- East Cliff Drive has it's moments, but watch out for the beach psycos who get drunk daily along the cliffs, they seem to have a personal problem with blades. :<
- Prospect Hights just below De LaVeaga Park is part of a decent neighborhood to skate. The roads are really smooth, and the drivers are mostly concerned parents who are thinking of people in the road. :)
- I rather like (personally) the 41st Ave run, from Soquel to the beach. A pleasent run if you're comfortable around busy parkinglot's and cars. However, once you get to Capitola Rd, you can move over north one block and complete the trip via 38th Ave. which is smooth for most of the way, but turns to crap right near the end (less cars though, and you can do Brommer if you decide you have energy).
- Mission St. is one of my loves, it is straight, sidewalked, and full of "interesting" obstacles which aren't nessaccarilly threatening. Mostly unwitting pedestrians. :)
- Practice hills?
- Water St. between Branciforte and Market (a small steep hill with enough space to skate, and a long straight-a-way at the bottom.
- Soquel from Vienna Dr down into Cabrillo College (a very mellow slope which begins up another hill after you have reached the bottom so you are going to stop either way)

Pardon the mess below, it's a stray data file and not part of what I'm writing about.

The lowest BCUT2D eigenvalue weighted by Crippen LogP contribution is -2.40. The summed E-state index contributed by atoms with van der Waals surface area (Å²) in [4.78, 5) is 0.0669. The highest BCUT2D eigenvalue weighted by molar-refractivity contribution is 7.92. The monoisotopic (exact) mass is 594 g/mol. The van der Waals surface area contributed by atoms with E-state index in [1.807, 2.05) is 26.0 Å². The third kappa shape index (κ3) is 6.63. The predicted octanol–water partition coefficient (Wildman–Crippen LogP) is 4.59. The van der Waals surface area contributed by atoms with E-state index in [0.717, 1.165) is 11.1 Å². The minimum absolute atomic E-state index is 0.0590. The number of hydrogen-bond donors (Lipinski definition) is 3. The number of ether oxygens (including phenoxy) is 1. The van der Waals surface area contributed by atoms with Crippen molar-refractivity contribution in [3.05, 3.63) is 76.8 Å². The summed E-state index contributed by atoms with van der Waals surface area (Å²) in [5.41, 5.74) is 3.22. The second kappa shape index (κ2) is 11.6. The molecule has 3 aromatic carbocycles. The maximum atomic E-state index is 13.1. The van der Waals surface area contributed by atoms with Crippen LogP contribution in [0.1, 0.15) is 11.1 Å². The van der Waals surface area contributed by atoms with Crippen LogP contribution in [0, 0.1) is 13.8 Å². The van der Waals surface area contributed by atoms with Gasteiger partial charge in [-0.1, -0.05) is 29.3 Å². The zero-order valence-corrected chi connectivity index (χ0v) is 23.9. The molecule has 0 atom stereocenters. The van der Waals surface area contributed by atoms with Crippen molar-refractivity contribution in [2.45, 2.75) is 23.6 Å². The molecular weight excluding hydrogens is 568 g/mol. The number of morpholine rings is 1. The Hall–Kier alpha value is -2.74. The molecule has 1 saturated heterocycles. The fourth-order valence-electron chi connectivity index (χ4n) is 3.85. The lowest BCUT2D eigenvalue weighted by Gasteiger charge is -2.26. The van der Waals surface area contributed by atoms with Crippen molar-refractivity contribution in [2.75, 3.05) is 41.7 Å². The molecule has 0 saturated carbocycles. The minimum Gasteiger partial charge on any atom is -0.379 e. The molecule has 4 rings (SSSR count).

- The Mirrimar St. Psyco-drop (just kidding, but it is a very good place to learn how to slolemn without sliding or wiping out, be armored when playing on the Psyco-drop, I can power- slide the entire leanght of the hill without meaning to.)
- Santa Cruz City and County in general. I have only named a couple of the places I have grown to like. I can tell you the places I absolutely despise too if you like.
From: firstname.lastname@example.org (Tara Dalton)
Date: Sat, 05 Aug 1995 23:01:29 GMT
There is a nice path in Monterey right along the ocean. The best part of it (smooth cement) is between the Monterey Bay Aquarium and the warf. That part is only about a mile or so long. The rest of the path continues in both directions, but it gets kinda rough. It is a great place to skate because it is really smooth and wide, and on weekends there are always lots of skaters out.